It was a beautiful Fall day on Martha’s Vineyard. A chill in the air, and the sight of 50 breweries and their creations all under one tent, stirred my soul. No, but seriously, you could immediately tell the Martha’s Vineyard Craft Beer Festival was going to be a success.
I arrived to Washington Park in Oak Bluffs where the event was being held at 1:00 p.m., and there was quite a line formed, waiting to get in. That’s a good sign. At 2:00 p.m. when general admission entrance began, there was a huge line.
Walking into the tent, I was immediately smitten. There were four rows of craft breweries right in front of me, and like any good researcher, I dove right in.
There were so many beers to choose from. It was like a candy store for beer enthusiasts. I began with some of my favorites including Magic Hat, Ballast Point, Stoneface and Troegs. They may be brands I’ve had before, but each brewery brought so many different choices, it was fantastic to experiment a bit.
In between the familiar breweries, I discovered so many new ones. A new fav was Mighty Squirell and its IPL, India Pale Lager. As a big IPA fan, I was delighted with the flavor of this hybrid between and IPA and a lager. I would have never tried this one on my own.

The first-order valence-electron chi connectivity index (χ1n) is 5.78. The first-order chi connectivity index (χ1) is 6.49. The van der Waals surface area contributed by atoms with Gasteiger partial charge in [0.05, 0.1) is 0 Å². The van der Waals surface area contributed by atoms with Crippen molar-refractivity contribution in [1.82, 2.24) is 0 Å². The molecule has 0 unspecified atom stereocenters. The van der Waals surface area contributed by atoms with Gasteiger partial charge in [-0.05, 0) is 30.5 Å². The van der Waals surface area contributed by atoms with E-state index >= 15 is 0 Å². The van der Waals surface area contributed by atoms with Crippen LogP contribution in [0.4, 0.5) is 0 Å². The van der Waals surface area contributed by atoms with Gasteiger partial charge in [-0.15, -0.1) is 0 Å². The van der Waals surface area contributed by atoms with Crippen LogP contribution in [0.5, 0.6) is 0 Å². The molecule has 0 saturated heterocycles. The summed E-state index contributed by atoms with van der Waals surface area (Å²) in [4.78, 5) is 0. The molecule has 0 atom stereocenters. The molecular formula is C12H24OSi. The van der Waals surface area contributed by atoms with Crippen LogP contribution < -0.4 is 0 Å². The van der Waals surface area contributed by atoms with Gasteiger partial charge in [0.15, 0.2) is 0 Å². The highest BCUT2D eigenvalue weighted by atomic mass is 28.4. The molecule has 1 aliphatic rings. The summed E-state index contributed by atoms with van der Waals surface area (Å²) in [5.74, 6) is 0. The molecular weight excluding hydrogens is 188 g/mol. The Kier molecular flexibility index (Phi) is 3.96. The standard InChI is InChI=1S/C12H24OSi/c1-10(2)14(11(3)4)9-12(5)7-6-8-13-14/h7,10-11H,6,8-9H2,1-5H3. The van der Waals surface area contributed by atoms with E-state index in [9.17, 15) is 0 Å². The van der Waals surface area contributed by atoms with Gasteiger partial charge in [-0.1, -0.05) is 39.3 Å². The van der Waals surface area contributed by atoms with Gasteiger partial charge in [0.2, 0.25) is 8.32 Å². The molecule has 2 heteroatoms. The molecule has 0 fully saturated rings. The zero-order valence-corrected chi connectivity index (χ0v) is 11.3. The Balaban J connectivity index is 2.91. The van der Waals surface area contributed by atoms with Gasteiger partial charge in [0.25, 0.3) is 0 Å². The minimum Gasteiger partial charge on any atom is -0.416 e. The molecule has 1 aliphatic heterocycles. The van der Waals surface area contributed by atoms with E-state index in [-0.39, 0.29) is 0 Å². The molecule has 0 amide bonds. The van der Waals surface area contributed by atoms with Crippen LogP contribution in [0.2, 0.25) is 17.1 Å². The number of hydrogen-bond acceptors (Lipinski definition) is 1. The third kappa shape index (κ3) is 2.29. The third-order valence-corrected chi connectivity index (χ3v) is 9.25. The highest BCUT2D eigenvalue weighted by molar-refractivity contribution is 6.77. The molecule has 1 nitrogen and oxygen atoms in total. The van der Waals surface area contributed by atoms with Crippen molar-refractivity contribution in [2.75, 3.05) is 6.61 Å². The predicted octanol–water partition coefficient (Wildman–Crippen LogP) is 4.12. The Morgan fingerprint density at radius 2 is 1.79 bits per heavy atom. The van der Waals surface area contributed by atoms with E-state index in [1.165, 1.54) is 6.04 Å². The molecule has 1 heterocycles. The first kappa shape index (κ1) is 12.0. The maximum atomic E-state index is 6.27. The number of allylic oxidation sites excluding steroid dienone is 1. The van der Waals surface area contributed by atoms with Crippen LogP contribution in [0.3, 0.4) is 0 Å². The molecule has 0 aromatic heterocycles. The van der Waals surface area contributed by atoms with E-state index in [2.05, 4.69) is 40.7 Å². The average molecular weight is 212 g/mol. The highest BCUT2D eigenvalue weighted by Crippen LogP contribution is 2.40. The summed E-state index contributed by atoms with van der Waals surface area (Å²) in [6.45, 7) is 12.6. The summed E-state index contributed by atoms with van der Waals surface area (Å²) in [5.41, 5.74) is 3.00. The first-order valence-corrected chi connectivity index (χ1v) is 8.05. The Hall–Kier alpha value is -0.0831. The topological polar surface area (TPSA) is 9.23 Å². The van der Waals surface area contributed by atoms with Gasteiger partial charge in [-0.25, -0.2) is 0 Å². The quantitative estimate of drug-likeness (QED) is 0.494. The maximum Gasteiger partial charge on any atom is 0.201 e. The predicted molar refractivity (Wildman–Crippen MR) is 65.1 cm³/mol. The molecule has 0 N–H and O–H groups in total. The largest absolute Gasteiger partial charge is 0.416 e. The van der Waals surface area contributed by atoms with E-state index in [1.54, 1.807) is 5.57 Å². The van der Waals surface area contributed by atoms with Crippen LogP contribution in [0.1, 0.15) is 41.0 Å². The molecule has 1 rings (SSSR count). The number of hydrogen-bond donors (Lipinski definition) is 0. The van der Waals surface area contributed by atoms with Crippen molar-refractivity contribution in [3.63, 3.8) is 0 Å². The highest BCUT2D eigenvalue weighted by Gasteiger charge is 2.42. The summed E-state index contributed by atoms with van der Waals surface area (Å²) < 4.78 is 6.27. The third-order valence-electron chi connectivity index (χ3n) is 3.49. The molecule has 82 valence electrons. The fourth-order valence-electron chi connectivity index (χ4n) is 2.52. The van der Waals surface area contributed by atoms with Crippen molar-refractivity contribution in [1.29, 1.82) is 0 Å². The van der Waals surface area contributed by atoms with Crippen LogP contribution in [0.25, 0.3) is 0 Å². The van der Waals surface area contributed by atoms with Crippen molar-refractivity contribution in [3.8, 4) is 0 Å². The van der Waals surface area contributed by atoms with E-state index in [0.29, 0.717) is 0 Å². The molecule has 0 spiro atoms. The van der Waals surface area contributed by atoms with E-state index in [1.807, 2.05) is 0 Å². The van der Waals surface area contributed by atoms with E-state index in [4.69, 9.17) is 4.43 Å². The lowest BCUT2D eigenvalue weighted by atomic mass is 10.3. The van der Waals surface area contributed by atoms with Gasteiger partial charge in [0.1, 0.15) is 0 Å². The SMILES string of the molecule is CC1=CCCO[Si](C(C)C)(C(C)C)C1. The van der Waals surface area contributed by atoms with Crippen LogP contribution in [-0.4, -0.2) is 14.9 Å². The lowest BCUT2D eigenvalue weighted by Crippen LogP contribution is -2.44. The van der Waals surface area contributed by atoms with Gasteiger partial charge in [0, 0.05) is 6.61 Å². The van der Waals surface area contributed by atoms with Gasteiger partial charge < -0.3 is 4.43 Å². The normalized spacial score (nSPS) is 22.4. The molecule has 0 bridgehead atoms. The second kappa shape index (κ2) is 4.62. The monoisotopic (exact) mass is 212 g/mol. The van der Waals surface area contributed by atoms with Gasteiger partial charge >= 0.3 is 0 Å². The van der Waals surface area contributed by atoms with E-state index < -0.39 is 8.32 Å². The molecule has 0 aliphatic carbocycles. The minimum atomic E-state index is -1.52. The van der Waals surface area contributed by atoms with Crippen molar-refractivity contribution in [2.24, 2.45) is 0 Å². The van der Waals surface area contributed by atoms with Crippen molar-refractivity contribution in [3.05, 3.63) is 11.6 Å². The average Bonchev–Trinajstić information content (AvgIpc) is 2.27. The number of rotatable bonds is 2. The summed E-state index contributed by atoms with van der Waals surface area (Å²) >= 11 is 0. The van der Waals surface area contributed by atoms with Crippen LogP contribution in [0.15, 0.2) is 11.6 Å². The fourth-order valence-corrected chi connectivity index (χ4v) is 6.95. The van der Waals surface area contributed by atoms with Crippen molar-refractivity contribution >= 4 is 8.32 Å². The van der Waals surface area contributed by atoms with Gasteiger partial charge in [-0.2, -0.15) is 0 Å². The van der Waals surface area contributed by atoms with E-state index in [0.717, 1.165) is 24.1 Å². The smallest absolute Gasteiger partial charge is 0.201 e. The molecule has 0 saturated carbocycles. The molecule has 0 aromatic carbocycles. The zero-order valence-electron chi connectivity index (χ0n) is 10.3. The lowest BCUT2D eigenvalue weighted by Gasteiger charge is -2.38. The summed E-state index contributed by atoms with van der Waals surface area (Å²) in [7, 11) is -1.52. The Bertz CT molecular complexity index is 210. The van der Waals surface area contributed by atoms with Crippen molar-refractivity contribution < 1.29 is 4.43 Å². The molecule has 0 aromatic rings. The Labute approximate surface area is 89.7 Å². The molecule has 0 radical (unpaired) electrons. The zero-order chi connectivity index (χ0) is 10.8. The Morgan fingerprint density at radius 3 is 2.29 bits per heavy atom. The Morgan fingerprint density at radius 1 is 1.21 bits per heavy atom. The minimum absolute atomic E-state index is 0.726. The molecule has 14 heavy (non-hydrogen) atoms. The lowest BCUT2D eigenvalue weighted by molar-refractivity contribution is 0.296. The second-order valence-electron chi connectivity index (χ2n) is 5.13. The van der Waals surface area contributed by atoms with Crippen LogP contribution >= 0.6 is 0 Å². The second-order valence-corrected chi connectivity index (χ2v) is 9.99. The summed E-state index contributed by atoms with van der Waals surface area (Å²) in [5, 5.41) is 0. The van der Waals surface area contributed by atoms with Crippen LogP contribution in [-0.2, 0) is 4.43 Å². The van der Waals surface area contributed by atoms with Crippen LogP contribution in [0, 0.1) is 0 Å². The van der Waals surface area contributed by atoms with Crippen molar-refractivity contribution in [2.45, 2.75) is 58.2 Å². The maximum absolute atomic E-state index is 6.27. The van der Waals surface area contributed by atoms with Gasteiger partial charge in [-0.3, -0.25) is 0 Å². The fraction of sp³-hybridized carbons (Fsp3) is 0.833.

I also found a great Kentucky Bourbon Barrel Stout. With my slight dabbling into bourbon and whiskey, I found that this was a great beer, with subtle bourbon notes, a smooth drinkable stout, great for Fall evenings.
I also discovered Wormtown Brewery and Clown Shoes (the name chosen because the owner wanted to have something familiar but humorous). Though a strange name, I have to say I enjoyed their Barisia Breakfast Brown Ale made with coffee. Browns, stouts and porters with coffee are a favorite of mine. At Wormtown, I found that I had to be happy when drinking their Be Hoppy, West Coast style IPA.
At Traveler’s (and Coney Island Brewery) tables, you could sample cupcakes made with their brews. Also, noteworthy was Traveler’s Cherry Cream Ale. It tasted like black cherry soda which I used to love as a kid. I was only allowed to have it when were taking our family camping trips, so it brought back great childhood memories.
The most surprising brewery was Brown’s. Based in Troy, New York. This is the brewery from my youth. My husband (we were not married yet), and I would go on Friday nights with his fraternity brothers almost weekly. I still to this day try to visit whenever I go back home. Seeing Brown’s made me smile and feel even little bit of local pride.
Of course I had to visits our local talent: Offshore Ale, Bad Martha, and Wash Ashore. Did you know that Wash Ashore is about to have a new ale release? Rumor has it that it will happen in October
Bad Martha had a table in the main tent and one in the VIP tent. The beer in the VIP tent was really good, a Bourbon Barrel Age American Strong Ale. It was really strong and definitely more of a sipping style beer, and not one for mass consumption. However, I enjoyed it just the same.